The pelicans above were all photographed on Abaco. The two below were not, but are both by exceptional photographers. One, Phil Lanoue, specialises in dramatic sequences, and his work features elsewhere in this blog. The final image was sportingly uploaded by Alan Schmierer from Flickr into the ‘public domain’.
Coming in to land…
While we are on Abaco, I plan to keep posting as and when, subject to connectivity (always a proviso in the Bahamas). My big hope is that the piping plovers that were on the beach last year and returned this season, will have resisted the increasingly insistent call to fly north to the breeding grounds. If they could just hang on for just a few more days…
Credits: Tom Sheley (1); Tony Hepburn (2); Keith Salvesen (3, 4, 6); Woody Bracey (5); Phil Lanoue (7); Alan Schmierer (8); Birdorable (cartoon)
Hi, human friends, I’m a black-faced grassquit Tiaris bicolor and I have a couple of observations to make on behalf of BFGS, if I may. First, we seem to be universally described as ‘common’, whereas we are actually quite refined in our behaviour. Secondly, the words most used to portray us are ‘dull’ and ‘drab’. And ‘stubby’. Well, excuse me… I – we – ask you to give us a second look.
And I have some news for you. The perceptive classifications committee of the American Ornithological Union recently gave us an upgrade. That’s the way we see it anyway. For many years we have been classified under the heading Emberizidae.
We kept company with buddies like the Greater Antillean Bullfinches, but also with a lot of New World sparrows, with whom we (frankly) never felt entirely comfortable. Too chirpy, for a start.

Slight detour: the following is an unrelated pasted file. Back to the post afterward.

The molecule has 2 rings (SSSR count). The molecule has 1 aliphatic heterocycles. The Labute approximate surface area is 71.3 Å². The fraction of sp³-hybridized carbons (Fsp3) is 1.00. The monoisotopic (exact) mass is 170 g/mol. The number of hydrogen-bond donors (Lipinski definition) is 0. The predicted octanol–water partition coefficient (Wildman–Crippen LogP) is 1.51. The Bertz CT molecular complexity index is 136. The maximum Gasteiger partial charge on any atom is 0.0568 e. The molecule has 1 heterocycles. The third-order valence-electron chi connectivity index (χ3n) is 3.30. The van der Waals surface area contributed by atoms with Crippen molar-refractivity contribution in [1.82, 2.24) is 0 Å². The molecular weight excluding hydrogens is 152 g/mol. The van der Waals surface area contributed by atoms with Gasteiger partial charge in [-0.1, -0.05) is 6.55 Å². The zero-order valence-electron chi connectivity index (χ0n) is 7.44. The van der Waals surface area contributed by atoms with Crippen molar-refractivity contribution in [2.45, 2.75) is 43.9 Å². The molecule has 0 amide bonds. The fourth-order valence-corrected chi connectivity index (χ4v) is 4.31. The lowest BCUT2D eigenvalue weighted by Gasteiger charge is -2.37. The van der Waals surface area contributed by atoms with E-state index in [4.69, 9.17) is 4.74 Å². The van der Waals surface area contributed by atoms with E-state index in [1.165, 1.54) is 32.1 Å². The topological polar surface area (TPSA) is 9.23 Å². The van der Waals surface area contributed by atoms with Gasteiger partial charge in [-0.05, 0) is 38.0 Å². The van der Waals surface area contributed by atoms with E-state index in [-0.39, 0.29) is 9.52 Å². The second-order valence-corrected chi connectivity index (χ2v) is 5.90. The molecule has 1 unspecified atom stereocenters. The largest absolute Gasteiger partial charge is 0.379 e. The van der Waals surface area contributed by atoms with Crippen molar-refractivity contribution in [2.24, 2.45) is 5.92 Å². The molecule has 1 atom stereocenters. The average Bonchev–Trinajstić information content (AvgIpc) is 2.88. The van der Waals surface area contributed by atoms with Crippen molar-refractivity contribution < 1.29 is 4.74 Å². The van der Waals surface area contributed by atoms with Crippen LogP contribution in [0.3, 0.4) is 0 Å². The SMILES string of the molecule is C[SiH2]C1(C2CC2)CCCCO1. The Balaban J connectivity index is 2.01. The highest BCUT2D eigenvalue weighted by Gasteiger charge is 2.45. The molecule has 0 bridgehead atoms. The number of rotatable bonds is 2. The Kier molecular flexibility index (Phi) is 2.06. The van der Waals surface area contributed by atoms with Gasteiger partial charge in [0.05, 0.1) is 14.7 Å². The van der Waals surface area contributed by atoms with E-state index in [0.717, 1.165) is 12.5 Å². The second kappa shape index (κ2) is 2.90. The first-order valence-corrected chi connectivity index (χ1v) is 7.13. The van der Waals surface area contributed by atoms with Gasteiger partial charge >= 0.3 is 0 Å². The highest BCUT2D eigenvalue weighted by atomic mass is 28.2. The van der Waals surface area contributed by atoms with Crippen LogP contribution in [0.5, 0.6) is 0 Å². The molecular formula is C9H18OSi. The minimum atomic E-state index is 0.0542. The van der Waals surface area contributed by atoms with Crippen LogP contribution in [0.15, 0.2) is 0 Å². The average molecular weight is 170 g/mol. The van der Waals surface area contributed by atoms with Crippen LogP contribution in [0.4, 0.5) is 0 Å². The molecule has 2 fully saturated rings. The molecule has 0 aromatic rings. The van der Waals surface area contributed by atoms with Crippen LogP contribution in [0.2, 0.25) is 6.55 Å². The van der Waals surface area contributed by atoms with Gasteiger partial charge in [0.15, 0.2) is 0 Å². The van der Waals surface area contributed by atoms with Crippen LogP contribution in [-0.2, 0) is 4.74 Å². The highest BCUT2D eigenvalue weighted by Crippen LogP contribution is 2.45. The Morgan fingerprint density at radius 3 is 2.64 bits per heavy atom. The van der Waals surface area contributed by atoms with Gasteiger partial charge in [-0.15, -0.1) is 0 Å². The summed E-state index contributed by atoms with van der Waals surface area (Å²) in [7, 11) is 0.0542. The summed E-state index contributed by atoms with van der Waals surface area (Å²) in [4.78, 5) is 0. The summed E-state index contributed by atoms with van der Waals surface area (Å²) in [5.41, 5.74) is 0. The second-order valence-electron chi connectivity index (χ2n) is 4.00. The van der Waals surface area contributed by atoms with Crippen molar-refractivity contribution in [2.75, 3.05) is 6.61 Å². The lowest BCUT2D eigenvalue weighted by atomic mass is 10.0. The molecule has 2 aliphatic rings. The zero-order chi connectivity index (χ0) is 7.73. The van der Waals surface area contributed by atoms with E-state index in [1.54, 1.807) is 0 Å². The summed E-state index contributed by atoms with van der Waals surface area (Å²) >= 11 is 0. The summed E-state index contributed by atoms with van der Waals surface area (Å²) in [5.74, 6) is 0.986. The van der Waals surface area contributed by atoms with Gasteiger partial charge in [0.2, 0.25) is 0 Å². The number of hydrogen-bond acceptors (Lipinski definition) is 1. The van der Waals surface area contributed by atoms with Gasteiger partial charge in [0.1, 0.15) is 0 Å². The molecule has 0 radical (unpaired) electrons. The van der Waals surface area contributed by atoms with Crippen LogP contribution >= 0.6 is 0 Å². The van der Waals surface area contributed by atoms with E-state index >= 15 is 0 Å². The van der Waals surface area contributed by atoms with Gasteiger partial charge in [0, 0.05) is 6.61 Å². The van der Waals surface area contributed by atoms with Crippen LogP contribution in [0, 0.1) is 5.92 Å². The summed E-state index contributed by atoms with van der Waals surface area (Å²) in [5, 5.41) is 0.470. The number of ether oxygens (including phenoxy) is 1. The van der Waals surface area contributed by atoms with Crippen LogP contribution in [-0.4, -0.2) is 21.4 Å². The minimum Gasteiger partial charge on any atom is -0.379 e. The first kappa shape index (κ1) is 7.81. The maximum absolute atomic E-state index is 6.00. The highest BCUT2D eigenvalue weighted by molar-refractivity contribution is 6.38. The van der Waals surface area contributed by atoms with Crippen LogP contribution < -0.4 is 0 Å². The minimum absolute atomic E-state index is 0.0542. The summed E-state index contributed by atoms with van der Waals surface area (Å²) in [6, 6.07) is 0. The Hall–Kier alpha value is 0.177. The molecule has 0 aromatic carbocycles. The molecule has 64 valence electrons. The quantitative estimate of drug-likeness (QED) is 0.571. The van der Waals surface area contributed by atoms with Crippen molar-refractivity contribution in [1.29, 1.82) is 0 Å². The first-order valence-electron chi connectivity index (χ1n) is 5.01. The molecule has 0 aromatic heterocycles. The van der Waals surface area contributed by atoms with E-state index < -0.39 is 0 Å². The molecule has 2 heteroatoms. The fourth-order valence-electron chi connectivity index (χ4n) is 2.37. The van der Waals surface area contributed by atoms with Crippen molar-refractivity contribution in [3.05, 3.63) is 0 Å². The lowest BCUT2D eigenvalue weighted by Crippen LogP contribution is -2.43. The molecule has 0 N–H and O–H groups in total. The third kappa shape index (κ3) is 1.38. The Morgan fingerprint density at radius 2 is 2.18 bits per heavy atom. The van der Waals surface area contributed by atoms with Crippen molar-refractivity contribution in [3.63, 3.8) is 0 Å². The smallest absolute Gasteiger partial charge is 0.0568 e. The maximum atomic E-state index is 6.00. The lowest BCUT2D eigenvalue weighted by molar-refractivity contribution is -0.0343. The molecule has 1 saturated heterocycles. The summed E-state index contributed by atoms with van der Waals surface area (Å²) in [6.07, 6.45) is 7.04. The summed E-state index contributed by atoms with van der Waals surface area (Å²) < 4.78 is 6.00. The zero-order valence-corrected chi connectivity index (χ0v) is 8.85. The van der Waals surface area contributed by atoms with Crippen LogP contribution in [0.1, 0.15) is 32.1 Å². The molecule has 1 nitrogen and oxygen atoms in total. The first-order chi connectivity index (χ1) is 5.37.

Last year, it became official. We are really a type of Tanager. They reckon we are closely related toDarwin’s finches(so, we are “common”, huh?).Now we get to be with other birds that are dome-nesters like us. And how about this – we’ll be in the same list as some really cool birds…
How’s this for a colourful gang to be joining: scarlet tanager, summer tanager, rose-breasted grosbeak, indigo bunting, painted bunting – these are our new cousins. BFGs “dull” and “drab”? I don’t think so.
6 UNDULL FACTS ABOUT BFGS
Make grassy dome-nests (like Bananaquits) and line them with soft grasses
Both sexes build the nest together
Both share egg-sitting duties and later chick-feeding & maintenance
Though quite gregarious by day, for some reason they tend to roost alone
They have a short ‘display’ flight with vibrating wings and a strange buzzing call
Otherwise, their flight is ‘weak, bouncy & fluttering’ (Whatbird’s assessment)
THE EVERYDAY TWITTERING SONG
THE DISPLAY BUZZING SONG
STOP PRESS The day after I had pressed the ‘publish’ button on this post, I came across a great shot by Larry Towning of a BFG on Lubbers Quarters Cay, Abaco (think ‘Cracker P’s Restaurant’). An excellent addition of a bird from a small cay, showing its bright lower-wing flash.
Photo Credits: Alex Hughes (1, 10); Tom Sheley (2, 3); Bruce Hallett (4, 9); Tom Reed (5, 11); Becky Marvil (6); Peter Mantle (7); Gerlinde Taurer (8); Keith Salvesen (12) plus Larry Towning. Other Credits: ABA, AOU, Whatbird? (sound files)
Time to rectify an omission and to feature the striking orange and black male American Redstart Setophaga ruticilla. A while ago I posted about the equally distinctive yellow and black females HERE(the dissimilar colouring between the sexes of these little warblers is due to differing carotin levels in each). These unmistakeable winter residents are common on Abaco. They are an easy warbler for new birders look out for, being unlike any other small warblerish-looking bird. All the birds here were photographed on Abaco.
TEN REDSTARTLING FACTS (& a comment)
The Latin name means moth-eating red-tail (‘start’ is an archaic word for tail)
AMRE are among the most common New World warblers
Occasionally they are found as far afield as Europe
They are almost entirely insect-eaters, with occasional berries or seeds for variety
Males are late developers, tending to skew the sex ratio: too many of them
They are inclined to monogamy, but only to an extent. Two-or-more-timing goes on
The most aggressive males get the pick of the habitats
This all begins to sound like human behaviour(not strictly a fact, so it doesn’t count)
Their fanned tails are for display, and maybe to surprise insects into breaking cover
Redstarts suffer badly from predators, especially in the breeding season
They are popular with coffee farmers for keeping insect numbers down
The American Redstart (f & m) as depicted by JJ Audubon